Tormented Souls overall, despite its difficulty, is a great game that overall feels polished and genuine outside of a few hiccups that tend to frustrate though not necessarily mar the experience. While the Switch version is very clearly gimped visually compared to the rather appealing and clean aesthetic on other platforms, it’s an odd case of it somewhat working to its favor and can be seen as a “Retro Mode” reminiscent of the lower polygon count of the PlayStation 2 and Xbox era of gaming, and most importantly it runs fairly smoothly outside of loading times that tend to overstay their welcome when booting it up and going from area to area. Tormented Souls shows that, yes, there’s still a place for games that play and look like they once did back in the day, though it also proves that we’ve come a long way with technology that some things are also better left off to the past in favor of more quality-of-life aspects that would only increase the comfort and enjoyability of a game and not disrupt it regardless of its survival horror roots. There’s a way to appreciate and honor source material while innovating enough to open itself to new audiences, but Tormented Souls is very much a love letter to the classics and those that want to revisit a time that once was, and may not be suitable for those more accustomed to today’s games unless they want a bit of a history lesson.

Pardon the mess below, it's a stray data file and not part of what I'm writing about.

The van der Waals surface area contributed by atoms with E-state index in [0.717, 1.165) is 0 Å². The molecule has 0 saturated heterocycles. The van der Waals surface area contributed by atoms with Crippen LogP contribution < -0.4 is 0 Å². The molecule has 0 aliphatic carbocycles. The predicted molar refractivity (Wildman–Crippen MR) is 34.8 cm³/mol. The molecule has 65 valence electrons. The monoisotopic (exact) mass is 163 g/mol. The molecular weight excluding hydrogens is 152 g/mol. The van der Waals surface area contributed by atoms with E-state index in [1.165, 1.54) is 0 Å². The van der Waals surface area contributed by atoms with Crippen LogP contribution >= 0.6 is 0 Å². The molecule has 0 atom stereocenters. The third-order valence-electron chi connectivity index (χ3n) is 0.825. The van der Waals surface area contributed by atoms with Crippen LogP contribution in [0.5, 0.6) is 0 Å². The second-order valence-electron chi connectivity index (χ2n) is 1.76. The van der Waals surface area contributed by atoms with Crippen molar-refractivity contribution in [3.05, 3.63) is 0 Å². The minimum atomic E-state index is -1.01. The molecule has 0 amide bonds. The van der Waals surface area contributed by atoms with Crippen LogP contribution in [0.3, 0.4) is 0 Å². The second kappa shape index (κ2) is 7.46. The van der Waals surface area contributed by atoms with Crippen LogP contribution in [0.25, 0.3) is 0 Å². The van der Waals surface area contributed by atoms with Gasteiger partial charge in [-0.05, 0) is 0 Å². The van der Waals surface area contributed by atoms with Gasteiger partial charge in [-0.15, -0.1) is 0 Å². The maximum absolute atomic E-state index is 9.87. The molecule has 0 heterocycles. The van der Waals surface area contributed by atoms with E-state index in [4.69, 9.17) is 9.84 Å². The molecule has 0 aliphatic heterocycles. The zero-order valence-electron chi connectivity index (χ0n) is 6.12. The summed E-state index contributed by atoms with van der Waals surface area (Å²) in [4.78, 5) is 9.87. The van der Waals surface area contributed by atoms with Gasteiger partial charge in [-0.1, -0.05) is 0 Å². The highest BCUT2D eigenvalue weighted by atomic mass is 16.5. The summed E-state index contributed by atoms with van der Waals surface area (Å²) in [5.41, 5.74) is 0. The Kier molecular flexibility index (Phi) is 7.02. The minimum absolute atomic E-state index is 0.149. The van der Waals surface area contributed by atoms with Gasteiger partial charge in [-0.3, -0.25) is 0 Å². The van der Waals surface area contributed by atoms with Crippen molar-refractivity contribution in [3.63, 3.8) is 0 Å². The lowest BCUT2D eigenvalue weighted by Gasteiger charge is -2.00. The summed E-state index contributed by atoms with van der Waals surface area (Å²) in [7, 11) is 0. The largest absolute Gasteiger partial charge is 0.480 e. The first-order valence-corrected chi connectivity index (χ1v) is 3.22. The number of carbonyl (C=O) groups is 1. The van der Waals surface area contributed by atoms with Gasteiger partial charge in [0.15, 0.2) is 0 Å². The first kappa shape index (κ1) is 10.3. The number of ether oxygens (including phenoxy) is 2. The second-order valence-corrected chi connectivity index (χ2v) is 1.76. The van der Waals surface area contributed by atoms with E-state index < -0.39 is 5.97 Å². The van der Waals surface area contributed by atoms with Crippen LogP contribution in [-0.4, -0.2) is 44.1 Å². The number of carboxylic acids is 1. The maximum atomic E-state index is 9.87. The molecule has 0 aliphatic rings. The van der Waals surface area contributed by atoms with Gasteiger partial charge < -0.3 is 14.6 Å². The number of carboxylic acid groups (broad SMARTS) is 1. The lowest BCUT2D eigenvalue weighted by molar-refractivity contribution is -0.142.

Tormented Souls is a fun homage to the classics of the genre that paved the way forward. It wears its inspirations proudly on its sleeve and does so in a way that’s more so nostalgic than it is reminiscent of being a product of its time, providing a modern gateway and portal to the classic era of fixed camera angles and intense resource management where survival horror was truly emphasized behind both of its describers. Though the Switch version by comparison to what it natively looks like is without a doubt a sort of PS2 rendition of the game, this is one of the rare times where the lack of graphical fidelity in an odd way is serviceable, making the experience feel more authentic and aiding in the transportation of the early 2000s era of survival horror games. Tormented Souls is not without fault, but it’s a clearly passionate love letter to the games that created a legacy within the medium, and it’s a solid horror experience through and through even though it’ll certainly be for a set demographic that’s prepared for (or used to) a grueling experience that will not hold your hand nor forgive your mistakes.
Tormented Souls copy provided by the publisher for the purposes of this review.